Mixing It Up in the Suburbs
SAN FRANCISCO—Wouldn’t it be convenient if someone had clear, intelligent answers to most of your CRE-related questions? Problem solved. Meet Ms. Real Estate.
Have a question for Ms. Real Estate? Click here, and it may appear in a future column.
Dear Ms. Real Estate:
My 250,000-square-foot shopping center is located in a highly developed, close-in suburban location. The location has added a great deal of midrise multifamily rentals and condos within the past ten years. I’m in the process of updating the center, and would like to know what mix of uses should I be targeting for?
—Mixing It Up in the Suburbs
Dear Mixing It Up,
Your letter specifically indicates your center is located in a densifying, close-in suburb, which puts it one good step ahead of most suburban centers.
Over the past two decades, there has been a nationwide trend in which those regions with strong economies have been densifying their central cities and close-in suburbs. Nearby public transit options make it easier for both commute and non-commute trips, and employers who require a young professional labor base find it easier to recruit the skills they need in high-amenity urban activity nodes (or hubs).
I cannot provide you with a one-size-fits-all recommendation. In order to identify the most financially rewarding product mix, you will have to undertake a market study that probes for the demographic characteristics and shopping, entertainment and lifestyle priorities of the households in the mid-rises. You cannot get the demand model you need just from comparables.
While comps provide a very good picture of historical trends, they are much less useful in predicting the future – particularly one that is undergoing rapid change. You don’t want to be the last one on a follow-the-leader bandwagon.
In order to identify the appropriate product mix, you need to obtain answers to the following questions for those residents living within your market area.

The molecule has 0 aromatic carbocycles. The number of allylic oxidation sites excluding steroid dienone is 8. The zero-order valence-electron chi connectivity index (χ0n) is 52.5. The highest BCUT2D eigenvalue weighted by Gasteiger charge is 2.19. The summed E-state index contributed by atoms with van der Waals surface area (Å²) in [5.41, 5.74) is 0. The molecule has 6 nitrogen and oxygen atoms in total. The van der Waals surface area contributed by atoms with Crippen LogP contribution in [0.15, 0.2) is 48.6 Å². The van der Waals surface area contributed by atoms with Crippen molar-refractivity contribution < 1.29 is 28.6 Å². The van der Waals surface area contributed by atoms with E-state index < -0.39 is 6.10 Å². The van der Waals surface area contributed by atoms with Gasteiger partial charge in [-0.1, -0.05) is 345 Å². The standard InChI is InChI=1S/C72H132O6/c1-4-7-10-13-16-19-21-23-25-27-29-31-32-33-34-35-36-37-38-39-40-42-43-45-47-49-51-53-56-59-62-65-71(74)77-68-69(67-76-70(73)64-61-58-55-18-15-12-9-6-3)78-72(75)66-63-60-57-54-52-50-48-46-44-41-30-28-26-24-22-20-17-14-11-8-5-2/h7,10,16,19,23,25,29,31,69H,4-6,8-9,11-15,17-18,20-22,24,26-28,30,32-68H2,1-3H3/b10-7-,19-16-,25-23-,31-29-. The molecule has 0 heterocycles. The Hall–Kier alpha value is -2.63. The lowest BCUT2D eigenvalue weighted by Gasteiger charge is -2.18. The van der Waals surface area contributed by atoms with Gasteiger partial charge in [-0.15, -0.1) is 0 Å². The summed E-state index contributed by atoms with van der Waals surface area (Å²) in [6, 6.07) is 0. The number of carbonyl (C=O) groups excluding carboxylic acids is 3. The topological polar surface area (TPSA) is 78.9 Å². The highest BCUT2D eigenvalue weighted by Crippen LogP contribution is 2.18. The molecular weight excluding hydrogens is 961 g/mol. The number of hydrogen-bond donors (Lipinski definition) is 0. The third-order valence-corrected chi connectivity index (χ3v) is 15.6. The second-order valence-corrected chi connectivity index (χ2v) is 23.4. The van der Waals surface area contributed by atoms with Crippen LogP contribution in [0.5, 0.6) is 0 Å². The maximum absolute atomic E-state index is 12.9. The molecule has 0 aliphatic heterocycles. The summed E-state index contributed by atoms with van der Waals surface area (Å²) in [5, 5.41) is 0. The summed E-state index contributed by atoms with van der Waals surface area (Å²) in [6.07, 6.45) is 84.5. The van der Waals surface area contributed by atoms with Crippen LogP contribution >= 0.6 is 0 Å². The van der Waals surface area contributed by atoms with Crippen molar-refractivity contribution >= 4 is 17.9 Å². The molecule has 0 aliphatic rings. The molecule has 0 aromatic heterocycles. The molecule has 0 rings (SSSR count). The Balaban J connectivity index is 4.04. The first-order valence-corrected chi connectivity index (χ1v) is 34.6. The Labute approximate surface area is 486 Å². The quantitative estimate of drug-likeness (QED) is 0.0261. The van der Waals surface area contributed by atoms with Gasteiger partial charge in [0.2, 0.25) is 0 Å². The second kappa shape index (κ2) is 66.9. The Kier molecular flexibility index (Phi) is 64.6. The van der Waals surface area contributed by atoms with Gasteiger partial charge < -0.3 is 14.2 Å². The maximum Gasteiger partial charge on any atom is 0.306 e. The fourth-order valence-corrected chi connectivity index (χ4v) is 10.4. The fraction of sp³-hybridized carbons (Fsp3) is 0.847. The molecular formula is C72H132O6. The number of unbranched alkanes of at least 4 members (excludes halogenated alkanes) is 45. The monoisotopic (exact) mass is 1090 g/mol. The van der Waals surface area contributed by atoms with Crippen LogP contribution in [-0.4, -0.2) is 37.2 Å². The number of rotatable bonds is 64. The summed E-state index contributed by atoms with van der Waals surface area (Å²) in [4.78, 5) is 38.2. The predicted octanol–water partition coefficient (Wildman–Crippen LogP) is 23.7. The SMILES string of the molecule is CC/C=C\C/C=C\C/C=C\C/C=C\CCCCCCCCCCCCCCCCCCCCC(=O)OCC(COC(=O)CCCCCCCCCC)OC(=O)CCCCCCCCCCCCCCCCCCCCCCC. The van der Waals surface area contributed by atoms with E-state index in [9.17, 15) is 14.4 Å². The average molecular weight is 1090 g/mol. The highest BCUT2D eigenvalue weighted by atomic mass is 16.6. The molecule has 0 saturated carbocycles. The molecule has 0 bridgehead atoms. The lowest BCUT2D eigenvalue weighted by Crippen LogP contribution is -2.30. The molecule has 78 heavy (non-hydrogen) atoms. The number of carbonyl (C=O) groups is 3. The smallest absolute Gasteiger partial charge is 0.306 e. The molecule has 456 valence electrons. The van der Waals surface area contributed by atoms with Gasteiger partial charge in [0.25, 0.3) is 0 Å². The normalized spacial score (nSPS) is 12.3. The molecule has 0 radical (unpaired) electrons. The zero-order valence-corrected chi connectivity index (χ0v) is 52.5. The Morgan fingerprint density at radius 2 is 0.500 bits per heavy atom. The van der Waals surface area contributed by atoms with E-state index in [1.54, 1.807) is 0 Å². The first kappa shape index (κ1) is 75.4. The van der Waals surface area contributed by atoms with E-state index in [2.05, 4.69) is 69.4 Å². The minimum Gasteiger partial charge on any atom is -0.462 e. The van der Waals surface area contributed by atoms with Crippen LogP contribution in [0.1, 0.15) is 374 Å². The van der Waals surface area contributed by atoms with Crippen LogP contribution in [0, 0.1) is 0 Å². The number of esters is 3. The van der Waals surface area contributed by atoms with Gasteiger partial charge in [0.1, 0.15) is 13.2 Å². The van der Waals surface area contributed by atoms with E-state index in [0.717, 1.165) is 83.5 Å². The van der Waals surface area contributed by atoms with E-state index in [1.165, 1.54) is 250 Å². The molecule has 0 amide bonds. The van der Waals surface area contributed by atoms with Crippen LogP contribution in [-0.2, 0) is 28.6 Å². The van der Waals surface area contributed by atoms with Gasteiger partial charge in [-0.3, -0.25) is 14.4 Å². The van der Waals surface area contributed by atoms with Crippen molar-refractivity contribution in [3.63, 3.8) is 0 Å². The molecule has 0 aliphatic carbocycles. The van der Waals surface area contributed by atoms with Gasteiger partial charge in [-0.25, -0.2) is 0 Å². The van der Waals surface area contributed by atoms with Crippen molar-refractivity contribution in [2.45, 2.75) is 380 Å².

- Over the past ten years, what has been the growth rate of the primary demographic groups—pre-Baby Boomers, Baby Boomers, X’ers and the Echo Boomers?
- What percent of the above demographic groups have sufficient income to rent or purchase in a new building?
- When #1 and #2 have been identified, you can make use of recent comparables to see which products have been most successful in renting or selling their product. It would be advantageous to employ a real estate marketing firm or have members of your staff speak with the management of these buildings to ascertain what the primary attractions are, as well as mistakes they wish had not been made
- Lastly, you will need to ascertain the amount of current and anticipated competition for the most desired product types, through your planning department or economic development departments.
- Once you have identified the most appropriate market niche, you will have a leg up on the type of retail and service tenancies that can best serve your future renters or buyers, as well as those residing and/or working within a reasonable trade area.
I hope the above helps. I would have liked to have provided you with a clear and direct answer as to the most appropriate product type. But Ms. Real Estate just isn’t that smart.
Register now for the GlobeSt.com Retail Alert. Your one-stop shop for retail news and analysis.